When I started this blog, I thought it was going to be only about my trip to the Arctic National Wildlife Refuge. A journey into vast wilderness that I hoped would turn me from a Greenhorn into a seasoned adventurer. A trip that was supposed to satisfy my wanderlust, after which I would return ready to settle down to my civilized life. A funny thing happened in the Arctic, however. Instead satisfying my taste for adventure, it made me hungry. Hungry for more experiences, more challenges.
When I came home, I tried to get myself to settle in, I really did. Then I was awarded a project to write a story about the wetlands restoration I helped manage out in Point Reyes, and that got me thinking.
What was the most satisfying thing I’ve ever done professionally? Being directly involved in on-the-ground conservation.
What is the most satisfying thing I have ever done personally? Write.
Then is struck me: why not try to find a way to do my two most favorite things? Just as Travel Writer is a combination of two active verbs: Travel and Write, why not Conservation Writer? Conserve then tell the story.
With that inspiration, I started to look for conservation work, but since there weren’t any opportunities locally, I began asking around about efforts in Costa Rica to protect the beautiful Osa Peninsula I had visited last winter. Sure enough, I found a small organization that is collecting data on whales, dolphins, and turtles in order to create a Marine Protected Area that will stop injury and death from commercial long-line fishing and shrimp trawling in these teeming waters. The Pacific Coast of Costa Rica is the only place where Humpback whales from both the Northern and Southern Hemispheres come to breed, meaning there are whales in these waters every month of the year.
In return for help with the data collection, I get my own tin-roofed, wood-floored, one-room casita with a porch that looks out through the rainforest to the beach below. Yes, it’s romantic, but it’s pretty darn rustic. It may be larger than my tent in Alaska, but it’s less water-tight and bug-proof. For the next couple of months, it will be home.
In between boat trips using GPS to record our observations of the many species of whales and dolphins, I will have plenty of time to continue working on the wetlands story while chasing local adventures to share with you about what it’s like living and doing conservation research in Costa Rica.
Since I’ve been here, I have realized that my trip to the Arctic didn’t cure me of being a Greenhorn, it made me want to be a perpetual one. I knew very little about the Artic, or about camping, rafting, or wilderness survival when I started preparing for that trip. But I learned, and I loved every minute of it.
In fact, that was my official motto for the trip: I Will Learn
On that trip, I realized that other people have had to learn how to do things, too. There is a first time for everybody. No one has a magic key that I don’t have. The magic key is simply being willing to try.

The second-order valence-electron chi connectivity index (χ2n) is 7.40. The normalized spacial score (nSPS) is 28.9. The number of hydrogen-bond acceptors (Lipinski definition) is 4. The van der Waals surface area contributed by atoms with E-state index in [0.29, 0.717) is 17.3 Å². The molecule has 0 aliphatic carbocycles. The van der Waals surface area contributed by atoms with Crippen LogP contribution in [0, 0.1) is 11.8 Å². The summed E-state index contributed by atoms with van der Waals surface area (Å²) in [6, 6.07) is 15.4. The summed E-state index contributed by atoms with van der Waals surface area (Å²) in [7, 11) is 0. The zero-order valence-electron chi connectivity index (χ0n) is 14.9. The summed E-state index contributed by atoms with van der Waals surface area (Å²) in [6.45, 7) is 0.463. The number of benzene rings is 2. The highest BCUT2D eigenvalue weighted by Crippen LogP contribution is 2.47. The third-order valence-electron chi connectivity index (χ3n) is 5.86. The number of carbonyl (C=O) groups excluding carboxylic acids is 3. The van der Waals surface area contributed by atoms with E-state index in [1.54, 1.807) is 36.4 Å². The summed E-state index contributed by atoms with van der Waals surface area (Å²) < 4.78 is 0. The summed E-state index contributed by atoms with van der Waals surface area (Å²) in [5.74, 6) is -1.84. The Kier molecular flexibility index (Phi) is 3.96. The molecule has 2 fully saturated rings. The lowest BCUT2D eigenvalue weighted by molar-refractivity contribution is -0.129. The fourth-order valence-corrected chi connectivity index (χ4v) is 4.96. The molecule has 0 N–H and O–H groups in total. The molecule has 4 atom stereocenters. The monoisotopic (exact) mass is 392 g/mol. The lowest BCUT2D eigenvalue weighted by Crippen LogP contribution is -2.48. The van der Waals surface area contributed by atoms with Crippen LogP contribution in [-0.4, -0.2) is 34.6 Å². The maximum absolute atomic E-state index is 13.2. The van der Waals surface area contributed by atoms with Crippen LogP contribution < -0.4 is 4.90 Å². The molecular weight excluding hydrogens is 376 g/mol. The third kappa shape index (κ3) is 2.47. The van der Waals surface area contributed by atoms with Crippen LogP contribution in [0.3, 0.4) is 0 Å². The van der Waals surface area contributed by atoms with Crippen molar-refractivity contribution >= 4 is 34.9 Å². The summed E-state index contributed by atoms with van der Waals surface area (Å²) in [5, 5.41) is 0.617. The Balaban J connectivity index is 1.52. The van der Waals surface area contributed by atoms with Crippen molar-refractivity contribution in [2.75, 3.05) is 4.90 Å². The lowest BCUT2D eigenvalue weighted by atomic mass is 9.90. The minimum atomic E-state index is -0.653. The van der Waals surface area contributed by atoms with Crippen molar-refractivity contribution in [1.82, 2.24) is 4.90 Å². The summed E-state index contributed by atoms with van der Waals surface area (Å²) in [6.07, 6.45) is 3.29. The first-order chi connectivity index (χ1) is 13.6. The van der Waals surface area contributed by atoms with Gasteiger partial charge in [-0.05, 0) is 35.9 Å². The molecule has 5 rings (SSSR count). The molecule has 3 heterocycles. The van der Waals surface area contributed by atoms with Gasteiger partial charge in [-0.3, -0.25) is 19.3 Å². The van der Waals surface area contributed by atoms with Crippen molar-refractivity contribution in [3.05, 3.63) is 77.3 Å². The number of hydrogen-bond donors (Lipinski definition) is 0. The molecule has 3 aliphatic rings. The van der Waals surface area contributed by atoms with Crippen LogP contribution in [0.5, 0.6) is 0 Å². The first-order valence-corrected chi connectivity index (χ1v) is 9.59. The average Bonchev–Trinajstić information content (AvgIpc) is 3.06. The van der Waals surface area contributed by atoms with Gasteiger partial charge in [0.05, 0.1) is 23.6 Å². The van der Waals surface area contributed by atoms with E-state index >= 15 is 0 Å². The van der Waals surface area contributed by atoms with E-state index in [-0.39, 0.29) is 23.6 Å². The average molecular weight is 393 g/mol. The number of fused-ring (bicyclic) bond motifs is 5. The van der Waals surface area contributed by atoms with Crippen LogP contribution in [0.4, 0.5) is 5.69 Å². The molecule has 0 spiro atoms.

Now I am a Greenhorn in Costa Rica. I know very little about living in the rainforest, with exotic animals, insects, and birds as my closest neighbors and houseguests, but I’m starting to learn. An anteater joined me on my porch last night, taking shelter from the lightning storm. I know next to nothing about using GPS tracking and marine research, but I’m about to learn that as well.
Just like on my Alaska adventure, I can pretty much bet you that I’m going to love every minute of this, too, anxieties and mistakes included.
I wonder what the equivalent of Greenhorn is in Spanish? I’ll have to look it up along with every other word. Sure I took Spanish in high school, I even took some in college, but I was never much good at it and, god knows, my grey cells aren’t as sticky as they used to be. A few words and phrases are coming back into my brain, but my mouth still balks at speaking them. I’m going to have to get over it. It’s either that or starve.
There is a shared kitchen here, and a tiny little store where you can buy eggs and Snickers bars a 15 minute walk away, just beyond a stream that you have to wade across if the tide is high, but most shopping is done by boat. Once a week a truck arrives in the town of Drake 2 miles away bringing fruit and vegetables. You either walk into town along the coast trail and carry a week’s worth back, or hitch a boat ride with one of the locals.
If you want other groceries, you have to take the public boat an hour across the bay, then catch a bus to the bigger town of Palmar. It sounds pretty darn intimidating to me, I have to admit. A lot of links in that chain could break. Like missing the boat home…
That’s when I start reminding myself of the lesson I learned on my trip up to the Refuge: Positive Thinking
Is the boat and bus journey into town really more intimidating than setting camp in the rain in between RVs with generators running and empty beer cans tossed in the mud? No.
Is it really scarier than clipping on bear spray and heading off into the unknown? No.
So when I think of getting on that boat to go shopping, I nod my head up and down, up and down, and say to myself:
Yes, Sal, you can do this. Use what Spanish you have. Hand gestures are an option; a smile is always good. People are nice here, they will help a Greenhorn like you.